The shepherds occupied one of the lowest rungs on the social ladder. No reputable banker would give them a loan. Most people didn’t invite them to their parties and if a young lady wanted to marry a shepherd, she had to consider the fact that she’d most likely break her parents’ heart. Nevertheless, God seemed determined that their kind would be found by the manger of Bethlehem. This goes to prove that God is no respecter of persons. And to further prove this point, consider that the other end of the social ladder was represented as well by the well-educated, noble wise Men. God is indeed as an equal-opportunity Administrator and wants us to know that all are welcome. So, He invited the elite and the common, the shepherds and the Magi.
The Texaco Corporation got into some trouble in the past because some of its executives were taped talking about “Black Jelly Beans.” Some disparaging comments were made about African Americans and others, comments which cost Texaco $176 million in damages. According to those executives, black jelly beans belong at the bottom of the bag. But it might surprise them to learn that Jesus had no problem hanging out at the bottom of the bag as it were.
When Mary was first told by the angel Gabriel that she would be the mother of the Messiah, she sensed immediately that her son would upset the usual social order. She declared: “God has put down the mighty from their thrones, and exalted those of low degree.” (Luke 1:52-53) God doesn’t worry about contrived social rankings or ladders: God loves both the upper and lower classes. The second thing we learn for the shepherds is that the first description of the Messiah is “Savior.”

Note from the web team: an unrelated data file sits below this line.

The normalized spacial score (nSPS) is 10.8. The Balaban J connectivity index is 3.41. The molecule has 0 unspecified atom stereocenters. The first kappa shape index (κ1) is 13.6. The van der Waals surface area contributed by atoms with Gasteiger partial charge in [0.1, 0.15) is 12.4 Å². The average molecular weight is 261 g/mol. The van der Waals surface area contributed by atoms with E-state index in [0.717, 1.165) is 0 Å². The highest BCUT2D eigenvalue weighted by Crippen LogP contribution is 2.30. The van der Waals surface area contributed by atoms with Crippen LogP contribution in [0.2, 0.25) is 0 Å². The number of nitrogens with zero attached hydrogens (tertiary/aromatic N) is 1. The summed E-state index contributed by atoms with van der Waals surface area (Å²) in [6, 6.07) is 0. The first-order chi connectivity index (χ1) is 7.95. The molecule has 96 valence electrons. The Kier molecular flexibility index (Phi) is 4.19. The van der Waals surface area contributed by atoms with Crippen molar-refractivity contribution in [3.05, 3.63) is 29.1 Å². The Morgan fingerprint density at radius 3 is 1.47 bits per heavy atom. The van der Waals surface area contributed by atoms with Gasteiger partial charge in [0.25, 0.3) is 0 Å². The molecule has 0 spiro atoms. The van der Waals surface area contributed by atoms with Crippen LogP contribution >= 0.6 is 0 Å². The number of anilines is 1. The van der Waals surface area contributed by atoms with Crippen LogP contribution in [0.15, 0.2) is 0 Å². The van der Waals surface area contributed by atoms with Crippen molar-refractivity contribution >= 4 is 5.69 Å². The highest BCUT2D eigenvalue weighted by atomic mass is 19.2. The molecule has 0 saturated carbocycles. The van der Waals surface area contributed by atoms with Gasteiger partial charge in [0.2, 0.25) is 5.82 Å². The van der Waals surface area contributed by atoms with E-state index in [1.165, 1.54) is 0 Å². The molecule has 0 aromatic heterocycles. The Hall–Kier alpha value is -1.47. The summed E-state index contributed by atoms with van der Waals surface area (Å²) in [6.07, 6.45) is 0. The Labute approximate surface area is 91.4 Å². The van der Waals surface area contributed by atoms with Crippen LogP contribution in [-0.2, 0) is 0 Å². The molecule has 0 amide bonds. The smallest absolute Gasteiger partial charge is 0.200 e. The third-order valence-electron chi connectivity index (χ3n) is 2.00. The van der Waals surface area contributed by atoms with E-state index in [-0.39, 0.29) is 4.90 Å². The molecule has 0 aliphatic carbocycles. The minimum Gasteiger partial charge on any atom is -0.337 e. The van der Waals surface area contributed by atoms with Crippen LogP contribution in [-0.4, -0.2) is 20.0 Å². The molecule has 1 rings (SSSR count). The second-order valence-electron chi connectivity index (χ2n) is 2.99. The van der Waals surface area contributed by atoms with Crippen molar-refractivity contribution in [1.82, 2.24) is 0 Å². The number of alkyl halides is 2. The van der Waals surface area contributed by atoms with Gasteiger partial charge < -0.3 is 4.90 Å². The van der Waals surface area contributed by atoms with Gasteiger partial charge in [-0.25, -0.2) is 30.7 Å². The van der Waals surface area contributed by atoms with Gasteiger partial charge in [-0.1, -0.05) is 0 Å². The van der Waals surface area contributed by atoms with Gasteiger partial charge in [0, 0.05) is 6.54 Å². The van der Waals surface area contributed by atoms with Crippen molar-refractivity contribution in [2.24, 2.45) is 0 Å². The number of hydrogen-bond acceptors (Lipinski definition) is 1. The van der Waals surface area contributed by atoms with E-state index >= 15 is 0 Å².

The angel’s good news to the shepherds was this: “For unto you is born this day in the city of David a Savior, who is Christ the Lord.” (Luke 2:11) In Matthew we read that when Jesus’ father Joseph was visited by an angel, he was given this message concerning Mary: “…she will bear a son, and you shall call his name Jesus, for he will save his people from their sins.”
Throughout the Bible, Jesus is described in various ways: wonderful counselor, mighty God, everlasting Father, prince of peace. But first and foremost, His title is Savior. The main purpose for His coming was to save us from our sin. Out of human pride there are some people today who don’t believe that we’re sinners saved by grace. They prefer to think of themselves as being “morally challenged.” They believe that with a little education and tender-loving-care, moral virtues will replace bad behavior just as permanent teeth replace baby teeth.